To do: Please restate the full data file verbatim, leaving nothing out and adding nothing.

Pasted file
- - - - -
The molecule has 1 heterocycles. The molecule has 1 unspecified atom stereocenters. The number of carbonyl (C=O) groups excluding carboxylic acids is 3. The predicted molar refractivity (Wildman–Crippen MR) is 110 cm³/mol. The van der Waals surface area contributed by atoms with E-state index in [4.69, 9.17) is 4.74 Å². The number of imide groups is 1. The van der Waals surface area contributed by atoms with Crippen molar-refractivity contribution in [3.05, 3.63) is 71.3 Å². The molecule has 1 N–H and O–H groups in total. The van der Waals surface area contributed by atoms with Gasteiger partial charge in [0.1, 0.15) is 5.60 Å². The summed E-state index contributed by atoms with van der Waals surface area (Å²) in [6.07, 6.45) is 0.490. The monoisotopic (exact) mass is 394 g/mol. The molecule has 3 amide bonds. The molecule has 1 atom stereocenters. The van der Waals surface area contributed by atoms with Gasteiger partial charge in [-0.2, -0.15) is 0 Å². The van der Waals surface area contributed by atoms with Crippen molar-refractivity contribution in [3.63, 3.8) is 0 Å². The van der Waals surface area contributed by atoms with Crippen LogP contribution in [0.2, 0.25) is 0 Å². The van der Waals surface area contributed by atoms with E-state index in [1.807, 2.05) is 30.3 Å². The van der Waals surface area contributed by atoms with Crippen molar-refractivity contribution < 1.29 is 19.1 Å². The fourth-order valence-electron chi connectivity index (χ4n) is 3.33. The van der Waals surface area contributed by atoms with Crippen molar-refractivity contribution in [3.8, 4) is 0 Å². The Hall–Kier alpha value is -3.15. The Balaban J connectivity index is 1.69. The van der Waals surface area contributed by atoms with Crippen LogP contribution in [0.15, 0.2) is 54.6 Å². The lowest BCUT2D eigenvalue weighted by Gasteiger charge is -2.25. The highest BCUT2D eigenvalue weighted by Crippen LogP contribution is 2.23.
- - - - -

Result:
The molecule has 1 heterocycles. The molecule has 1 unspecified atom stereocenters. The number of carbonyl (C=O) groups excluding carboxylic acids is 3. The predicted molar refractivity (Wildman–Crippen MR) is 110 cm³/mol. The van der Waals surface area contributed by atoms with E-state index in [4.69, 9.17) is 4.74 Å². The number of imide groups is 1. The van der Waals surface area contributed by atoms with Crippen molar-refractivity contribution in [3.05, 3.63) is 71.3 Å². The molecule has 1 N–H and O–H groups in total. The van der Waals surface area contributed by atoms with Gasteiger partial charge in [0.1, 0.15) is 5.60 Å². The summed E-state index contributed by atoms with van der Waals surface area (Å²) in [6.07, 6.45) is 0.490. The monoisotopic (exact) mass is 394 g/mol. The molecule has 3 amide bonds. The molecule has 1 atom stereocenters. The van der Waals surface area contributed by atoms with Gasteiger partial charge in [-0.2, -0.15) is 0 Å². The van der Waals surface area contributed by atoms with Crippen molar-refractivity contribution in [3.63, 3.8) is 0 Å². The van der Waals surface area contributed by atoms with Crippen LogP contribution in [0.2, 0.25) is 0 Å². The van der Waals surface area contributed by atoms with E-state index in [1.807, 2.05) is 30.3 Å². The van der Waals surface area contributed by atoms with Crippen molar-refractivity contribution < 1.29 is 19.1 Å². The fourth-order valence-electron chi connectivity index (χ4n) is 3.33. The van der Waals surface area contributed by atoms with Crippen molar-refractivity contribution in [3.8, 4) is 0 Å². The Hall–Kier alpha value is -3.15. The Balaban J connectivity index is 1.69. The van der Waals surface area contributed by atoms with Crippen LogP contribution in [0.15, 0.2) is 54.6 Å². The lowest BCUT2D eigenvalue weighted by Gasteiger charge is -2.25. The highest BCUT2D eigenvalue weighted by Crippen LogP contribution is 2.23.